Aside from its direct benefits to businesses, cloud computing also has a positive impact on society at large.
By providing the ability to cast a wider net on talent, the cloud allows for digital inclusivity in employment across the region.
24% of businesses say leveraging a diverse and inclusive workforce is the main part of their growth strategy, and the cloud certainly facilitates this.
Additionally, the cloud is also helping to close the digital divide in Southeast Asia.
With its pay-as-you-go pricing model, the cloud makes it easier for small businesses and startups to get started without a large upfront investment. This allows them to compete with larger businesses on a level playing field.
Related Read: Preparing for the Open Finance Framework
What Are the Challenges to Cloud Technology Adoption?
As it stands, there are two main obstacles to widespread cloud adoption in Southeast Asia — a shortage of local talent, and data residency laws.
In terms of the local talent crunch, the lack of qualified cloud engineers is a major stumbling block for businesses looking to adopt cloud technologies.
The reality is that the talent pool just isn’t growing as fast as the demand for cloud services, and this is seen as the 2nd-most disruptive factor for companies in Southeast Asia.
Thankfully, public and private institutions (as well as partnerships between the two) are working to build local cloud talent.
Singapore for example has the Singapore 5G & Telecoms Academy which aims to build talent within 5G, cloud, and other emerging technologies.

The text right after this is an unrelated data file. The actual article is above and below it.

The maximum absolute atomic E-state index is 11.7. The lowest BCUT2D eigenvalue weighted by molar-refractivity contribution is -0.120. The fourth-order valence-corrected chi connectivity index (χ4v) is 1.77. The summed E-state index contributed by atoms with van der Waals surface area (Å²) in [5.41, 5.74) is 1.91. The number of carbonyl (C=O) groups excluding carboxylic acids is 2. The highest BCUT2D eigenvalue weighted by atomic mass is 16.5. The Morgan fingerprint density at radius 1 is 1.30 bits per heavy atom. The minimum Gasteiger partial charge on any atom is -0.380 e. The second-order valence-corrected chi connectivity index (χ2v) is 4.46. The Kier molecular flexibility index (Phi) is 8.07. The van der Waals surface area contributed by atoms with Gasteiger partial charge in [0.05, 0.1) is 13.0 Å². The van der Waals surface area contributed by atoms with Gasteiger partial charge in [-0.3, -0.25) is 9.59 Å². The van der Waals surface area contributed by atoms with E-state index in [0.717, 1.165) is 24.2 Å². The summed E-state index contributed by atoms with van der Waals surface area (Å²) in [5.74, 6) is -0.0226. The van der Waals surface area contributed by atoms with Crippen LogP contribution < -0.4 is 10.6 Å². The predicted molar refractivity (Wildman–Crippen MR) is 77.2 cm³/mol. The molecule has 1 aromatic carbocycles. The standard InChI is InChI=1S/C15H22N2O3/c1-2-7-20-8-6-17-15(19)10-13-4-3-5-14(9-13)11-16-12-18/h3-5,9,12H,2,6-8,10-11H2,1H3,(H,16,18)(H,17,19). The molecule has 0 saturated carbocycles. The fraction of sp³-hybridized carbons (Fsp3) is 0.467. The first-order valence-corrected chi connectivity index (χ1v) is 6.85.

The Academy has already equipped over 3,000 Singaporeans with the relevant skills for industry 4.0.
As for data residency laws, it all comes down to data security — that is to say, laws that require companies to keep data about their citizens on servers located in their resident country.
With an eye toward more stringent privacy laws and data encryption, many organisations might see the cloud as a way to inadvertently violate these new data-sharing laws.
This is a genuine concern — after all, data is the lifeblood of any business, and entrusting it to a third-party provider can be a daunting proposition.
That being said, with more and more cloud service providers investing in data centres within Southeast Asia, this obstacle is slowly being removed.
Looking Ahead at the Cloud Beyond
The cloud is inevitable — there’s no way around it.
The advantages it provides are simply too great for businesses to ignore, and as the talent pool and infrastructure continue to develop, we can only expect its adoption rate to increase.
In a few years’ time, cloud computing will be an integral part of doing business in Southeast Asia, and those who embrace it early will be well-positioned for success.
FAQs on Cloud Technology
- Cloud technology is a term that refers to the use of remote servers to store, manage, and process data.
- Cloud technology has revolutionised the way businesses operate, making it faster and easier for them to access the data and applications they need.Here are some benefits offered:
- Increased efficiency
- Increased flexibility and freedom for employees
- Cost savings
- Improved collaboration
- Some examples are:
- Cloud storage
- Cloud computing
- Cloud-based software